In the ongoing saga concerning affordable housing in New Jersey, on July 11, the Appellate Division overturned the Ocean County trial court decision (a decision also followed by trial judges in Middlesex and Mercer counties) that a town's affordable housing obligation has to include the "Gap Period" – the period from 1999 to 2015 when there were no valid Council on Affordable Housing regulations. The Appellate Division ruled that such a "separate and discrete" obligation is not authorized by the Mount Laurel doctrine, the New Jersey Fair Housing Act or the Supreme Court's decision in In re Adoption of N.J.A.C. 5:96 & 5:97 by the New Jersey Council on Affordable Housing, 221 N.J. 1 (2015) ("Supreme Court Decision"). The Appellate Division held that only prior round need, present need and prospective need are authorized by the law. The ruling, however, did seem to indicate that though the Gap Period could not be considered a "separate and discrete" obligation, it could be factored into calculating present need and prospective need.
The Appellate Division ruling is significant from both legal and practical perspectives. Practically speaking, the ruling is a realization of the fear that despite the Supreme Court Decision (which many hoped would lead to breaking the delay and confusion on affordable housing), the issue of calculating municipal affordable housing obligations; i.e. "methodology", would be tied up in the courts for years to come. We are over a year removed from the Supreme Court Decision, and we still do not have a trial court decision on how to calculate municipal obligations. This Appellate Division ruling makes that more complicated because it will now generate more trial court conferences and possibly delay trials on methodology. The Appellate Division ruling could also go to the Supreme Court, which could lead to trial courts possibly delaying any decision on methodology until the Supreme Court settles the issue on the Gap Period.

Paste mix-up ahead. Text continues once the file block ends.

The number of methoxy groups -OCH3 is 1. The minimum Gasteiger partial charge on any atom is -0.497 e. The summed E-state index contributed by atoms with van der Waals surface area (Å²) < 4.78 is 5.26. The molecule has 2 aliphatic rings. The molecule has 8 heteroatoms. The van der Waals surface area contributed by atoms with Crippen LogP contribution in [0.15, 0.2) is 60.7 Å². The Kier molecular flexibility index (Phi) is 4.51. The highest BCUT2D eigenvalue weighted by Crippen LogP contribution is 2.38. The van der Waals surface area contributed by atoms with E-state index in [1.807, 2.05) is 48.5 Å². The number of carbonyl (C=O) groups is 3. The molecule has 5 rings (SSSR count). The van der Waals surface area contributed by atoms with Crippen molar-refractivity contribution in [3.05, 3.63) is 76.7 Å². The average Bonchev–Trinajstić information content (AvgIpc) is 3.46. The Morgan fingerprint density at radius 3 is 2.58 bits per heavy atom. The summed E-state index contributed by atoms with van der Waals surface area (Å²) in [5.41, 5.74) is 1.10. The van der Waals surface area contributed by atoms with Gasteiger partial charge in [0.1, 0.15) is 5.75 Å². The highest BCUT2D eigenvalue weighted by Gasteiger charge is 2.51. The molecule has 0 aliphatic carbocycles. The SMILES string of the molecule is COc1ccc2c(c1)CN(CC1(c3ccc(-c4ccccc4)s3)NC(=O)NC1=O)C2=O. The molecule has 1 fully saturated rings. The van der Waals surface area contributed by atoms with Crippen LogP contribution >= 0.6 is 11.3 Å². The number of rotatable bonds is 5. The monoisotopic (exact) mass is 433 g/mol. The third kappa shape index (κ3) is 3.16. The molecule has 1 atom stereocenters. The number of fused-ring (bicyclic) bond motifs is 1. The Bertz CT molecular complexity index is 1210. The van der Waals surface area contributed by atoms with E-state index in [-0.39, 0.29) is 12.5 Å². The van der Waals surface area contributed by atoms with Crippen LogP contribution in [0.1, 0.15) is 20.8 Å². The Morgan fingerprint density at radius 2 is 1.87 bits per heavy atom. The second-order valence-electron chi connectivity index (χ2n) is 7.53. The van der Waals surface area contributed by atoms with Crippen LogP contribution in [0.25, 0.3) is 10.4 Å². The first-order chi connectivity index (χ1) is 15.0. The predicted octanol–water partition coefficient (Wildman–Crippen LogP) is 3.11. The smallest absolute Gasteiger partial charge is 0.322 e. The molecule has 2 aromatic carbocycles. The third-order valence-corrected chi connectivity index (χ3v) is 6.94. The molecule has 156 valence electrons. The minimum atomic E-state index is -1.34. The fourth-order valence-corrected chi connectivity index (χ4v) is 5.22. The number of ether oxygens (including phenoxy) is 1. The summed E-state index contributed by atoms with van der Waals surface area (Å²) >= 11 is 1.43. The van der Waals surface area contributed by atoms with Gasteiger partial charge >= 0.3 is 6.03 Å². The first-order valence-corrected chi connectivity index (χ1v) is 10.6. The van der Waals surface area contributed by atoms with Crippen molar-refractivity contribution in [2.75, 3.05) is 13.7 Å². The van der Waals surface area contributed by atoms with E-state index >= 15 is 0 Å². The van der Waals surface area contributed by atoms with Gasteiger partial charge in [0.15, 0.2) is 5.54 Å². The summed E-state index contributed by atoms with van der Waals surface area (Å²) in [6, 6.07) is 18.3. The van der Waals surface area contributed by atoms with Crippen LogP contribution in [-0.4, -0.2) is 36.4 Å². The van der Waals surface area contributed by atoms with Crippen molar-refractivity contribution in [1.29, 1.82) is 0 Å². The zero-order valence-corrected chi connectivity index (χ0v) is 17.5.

Another consideration is the impact on settlements and preliminary "matrix" plans prepared by towns. With respect to a settlement of affordable housing litigation where a town agreed on a number for its obligation but had carve-out language in the event the Appellate Division changed the methodology, will the town seek to rescind the settlement or modify its obligation in that settlement? Further, many towns had to prepare a preliminary matrix plan identifying projects likely to satisfy their anticipated obligation. If a project was identified in the preliminary matrix, is that project at risk of being removed from the plan? The preliminary matrix plan was just that – preliminary – so there was never a guarantee that a project in the preliminary matrix plan would be in the town's final affordable housing plan.
In sum, the specific effects of the Appellate Division ruling will play out over the next month as the trial courts digest the decision and decide how this impacts the scheduling of trials on the issue of methodology, with the wild card being whether the issue goes to the Supreme Court. In the meantime, towns will likely be less willing to settle with developers or make a decision on which projects to include in affordable housing plans.
Whether developers are intervenors in affordable housing litigation, are "interested parties" or are just observing patiently from the sidelines, they should discuss with their counsel the impact this decision will have on their particular development strategy.
For more information on this decision and its impact on the ongoing affordable housing litigation, please contact Craig Gianetti.